The Rainbow Crow


For Sunday Scribblings #232  Treatment

The Crow and His Shadow

They say, long ago
that the crow
was a creature
of wondrous
rainbow plumage,
but so filled with pride
he refused to stride
except at high noon
so he wouldn’t
have to share room
with anything so dull
as his own deep shadow.

Silly bird,
peck, peck, pecking
at his dark-formed
until, in rage
that same darkness
rose up to swallow him.
And that they say,
is how strutting rainbow crow
came to be so very black
all over.

This poem, written many years ago, and revised several times, is based in a Native American myth about the crow. There are many others, including one about how the Rainbow Crow brought fire to earth to warm the life that must exist in winter climbs. In transporting the burning brand from the heaven’s to earth, the beautiful bird burnt all its feathers and again, became black all over.

Black is the color of the unknown. It is an amalgamation, a merging and blending of all other colors. When a crow walks in sunlight, it flashes back some of those colors, reminding us that at one ‘time’ he was a beautifully rainbow hued creature. And one who had a wondrous voice for singing. But, because of the smoke and fire, his voice was reduced to nothing more than an irritating caw. It is also said that the crow doesn’t cast a shadow.

That’s because he is one. We humans have a shadow, both inside and out. A reminder of our solidity, but also our reality that much of our person is hidden inside, out of view, and might not be known even to ourselves.

The Crow, like his much larger cousin, the Raven, is a shape-shifter, an illusionist. Able to take different forms that allow him/her to move more freely, gather needed information, and not be recognized. And we humans can also shift the shape of our reality through the process of change, whether that be in attitude or simple habits of behavior. We can shift our perspective, allow it to broaden or widen, but also become narrow or even rigid due to circumstances or past experiences.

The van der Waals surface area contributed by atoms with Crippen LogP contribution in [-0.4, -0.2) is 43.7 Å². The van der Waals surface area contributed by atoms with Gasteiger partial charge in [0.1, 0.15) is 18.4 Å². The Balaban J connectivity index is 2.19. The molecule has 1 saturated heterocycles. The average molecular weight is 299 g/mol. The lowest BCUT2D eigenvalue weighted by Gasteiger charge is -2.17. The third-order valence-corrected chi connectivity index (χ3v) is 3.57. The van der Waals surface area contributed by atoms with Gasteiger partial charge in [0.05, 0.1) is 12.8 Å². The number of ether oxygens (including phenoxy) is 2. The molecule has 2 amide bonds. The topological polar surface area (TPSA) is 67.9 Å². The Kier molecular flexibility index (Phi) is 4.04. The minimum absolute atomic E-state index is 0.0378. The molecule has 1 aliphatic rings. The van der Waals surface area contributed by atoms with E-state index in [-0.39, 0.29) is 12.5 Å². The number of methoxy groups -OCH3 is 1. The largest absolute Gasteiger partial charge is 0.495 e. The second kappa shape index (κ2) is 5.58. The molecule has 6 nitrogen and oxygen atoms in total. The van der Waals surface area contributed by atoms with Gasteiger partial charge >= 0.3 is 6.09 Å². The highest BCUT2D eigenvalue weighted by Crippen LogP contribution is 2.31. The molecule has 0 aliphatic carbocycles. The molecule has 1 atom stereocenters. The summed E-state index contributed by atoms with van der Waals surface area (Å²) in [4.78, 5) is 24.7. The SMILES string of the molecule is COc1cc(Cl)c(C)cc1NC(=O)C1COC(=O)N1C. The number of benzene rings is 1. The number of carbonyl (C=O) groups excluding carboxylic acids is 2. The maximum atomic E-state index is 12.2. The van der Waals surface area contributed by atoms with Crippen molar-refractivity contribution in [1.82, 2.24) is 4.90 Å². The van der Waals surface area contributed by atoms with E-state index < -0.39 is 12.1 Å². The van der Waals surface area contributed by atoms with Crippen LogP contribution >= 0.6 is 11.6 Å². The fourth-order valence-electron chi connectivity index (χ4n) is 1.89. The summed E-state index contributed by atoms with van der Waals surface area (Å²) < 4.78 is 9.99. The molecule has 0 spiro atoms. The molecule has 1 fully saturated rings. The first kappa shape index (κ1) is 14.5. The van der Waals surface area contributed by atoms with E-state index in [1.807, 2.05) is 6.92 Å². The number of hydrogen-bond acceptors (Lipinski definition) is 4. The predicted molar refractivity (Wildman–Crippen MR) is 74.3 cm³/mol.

Because of all of these things, the Crow has, for many, become a symbol for ‘Higher Law’. Higher than man’s law, higher than the laws that govern the world we live in. It is spiritual law and not to be confused with religious rules or practice. After all, those are interpreted by and for humankind. Spiritual law is meant to bring balance and growth to all of life, not any particular segment of it. It always calls us to be better than we have been and to see a much wider picture than we often allow ourselves to perceive.

Every myth has a lesson within its telling. The two myths I have mentioned here are both elements of that spiritual law of which I speak. The first is about our treatment of our own person, the second is about our treatment of others.

Walt Whitman, in his Song of Myself, sums up the first message better than any other I have read.

I believe in you my soul, the other I am must not abase itself to you,
And you must not be abased to the other

This, to me, is what is necessary for each of us, so that we do not end up like the Crow who pecked away at his shadow until it rose up and swallowed him.  There are pieces and parts of our being, kept in the shadows for all kinds of reasons. But, if we don’t take the time to learn and explore what these pieces and parts are, and how they came to be hidden, even excluded, we can never find the balance necessary to learn or participate in that second message.

We need to do more than accept and possess those hidden parts, we need to respect them and how they came to be. How can we truly love another if we have not learned to love ourselves? And yes, I know that often in the act of loving another, we find ourselves. But, love must grow just as all things living must grow, or tempt stagnation.

The second message is also summed up in the first one. If we truly respect ourselves we will respect all others we come in contact with. The Rainbow Crow gave up all that he was, his glorious plumage, his beautitul voice, that life could be warmed and continued. Self-sacrifice becomes a natural impulse when all of life is loved and respected.

The Rainbow Crow was rewarded for his sacrifice in many ways. The Creator of All told him that because he could no longer sing, he would never be caged, would always know freedom. And because his plumage was now dull black, he would no longer be hunted for his glorious feathers, need no longer fear for his own preservation. And because the smoke of the fire became a very part of his being, he would never have to fear being killed for his meat, which now carried the taste of that smoke and was no longer palatable.